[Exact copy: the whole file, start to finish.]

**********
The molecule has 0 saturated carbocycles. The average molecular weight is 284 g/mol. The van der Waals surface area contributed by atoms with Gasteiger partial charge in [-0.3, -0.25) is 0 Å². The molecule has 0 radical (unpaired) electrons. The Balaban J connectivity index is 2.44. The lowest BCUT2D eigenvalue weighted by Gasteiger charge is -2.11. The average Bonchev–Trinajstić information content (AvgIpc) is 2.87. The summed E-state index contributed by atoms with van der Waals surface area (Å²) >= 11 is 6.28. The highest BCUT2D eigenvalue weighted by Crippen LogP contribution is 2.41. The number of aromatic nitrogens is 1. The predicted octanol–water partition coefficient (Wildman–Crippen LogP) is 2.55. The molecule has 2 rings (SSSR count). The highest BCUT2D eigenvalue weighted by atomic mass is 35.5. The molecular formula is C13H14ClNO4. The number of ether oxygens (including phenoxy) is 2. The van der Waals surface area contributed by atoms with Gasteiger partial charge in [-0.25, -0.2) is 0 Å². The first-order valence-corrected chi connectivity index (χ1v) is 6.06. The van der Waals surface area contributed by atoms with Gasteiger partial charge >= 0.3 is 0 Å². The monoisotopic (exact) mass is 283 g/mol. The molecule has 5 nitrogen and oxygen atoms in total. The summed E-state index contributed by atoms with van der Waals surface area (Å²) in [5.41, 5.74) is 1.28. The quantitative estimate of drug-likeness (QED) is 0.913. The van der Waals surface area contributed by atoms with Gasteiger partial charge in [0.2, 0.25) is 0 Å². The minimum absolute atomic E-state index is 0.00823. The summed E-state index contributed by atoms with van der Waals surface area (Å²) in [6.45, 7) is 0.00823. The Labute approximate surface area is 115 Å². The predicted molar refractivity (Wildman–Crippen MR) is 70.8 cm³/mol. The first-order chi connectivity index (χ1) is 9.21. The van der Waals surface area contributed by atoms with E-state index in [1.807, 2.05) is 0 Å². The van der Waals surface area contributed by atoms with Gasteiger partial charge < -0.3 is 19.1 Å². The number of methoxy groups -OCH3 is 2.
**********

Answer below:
The molecule has 0 saturated carbocycles. The average molecular weight is 284 g/mol. The van der Waals surface area contributed by atoms with Gasteiger partial charge in [-0.3, -0.25) is 0 Å². The molecule has 0 radical (unpaired) electrons. The Balaban J connectivity index is 2.44. The lowest BCUT2D eigenvalue weighted by Gasteiger charge is -2.11. The average Bonchev–Trinajstić information content (AvgIpc) is 2.87. The summed E-state index contributed by atoms with van der Waals surface area (Å²) >= 11 is 6.28. The highest BCUT2D eigenvalue weighted by Crippen LogP contribution is 2.41. The number of aromatic nitrogens is 1. The predicted octanol–water partition coefficient (Wildman–Crippen LogP) is 2.55. The molecule has 2 rings (SSSR count). The highest BCUT2D eigenvalue weighted by atomic mass is 35.5. The molecular formula is C13H14ClNO4. The number of ether oxygens (including phenoxy) is 2. The van der Waals surface area contributed by atoms with Gasteiger partial charge in [-0.25, -0.2) is 0 Å². The first-order valence-corrected chi connectivity index (χ1v) is 6.06. The van der Waals surface area contributed by atoms with Gasteiger partial charge >= 0.3 is 0 Å². The monoisotopic (exact) mass is 283 g/mol. The molecule has 5 nitrogen and oxygen atoms in total. The summed E-state index contributed by atoms with van der Waals surface area (Å²) in [5.41, 5.74) is 1.28. The quantitative estimate of drug-likeness (QED) is 0.913. The van der Waals surface area contributed by atoms with Gasteiger partial charge in [0.2, 0.25) is 0 Å². The minimum absolute atomic E-state index is 0.00823. The summed E-state index contributed by atoms with van der Waals surface area (Å²) in [6.45, 7) is 0.00823. The Labute approximate surface area is 115 Å². The predicted molar refractivity (Wildman–Crippen MR) is 70.8 cm³/mol. The first-order chi connectivity index (χ1) is 9.21. The van der Waals surface area contributed by atoms with E-state index in [1.807, 2.05) is 0 Å². The van der Waals surface area contributed by atoms with Gasteiger partial charge < -0.3 is 19.1 Å². The number of methoxy groups -OCH3 is 2.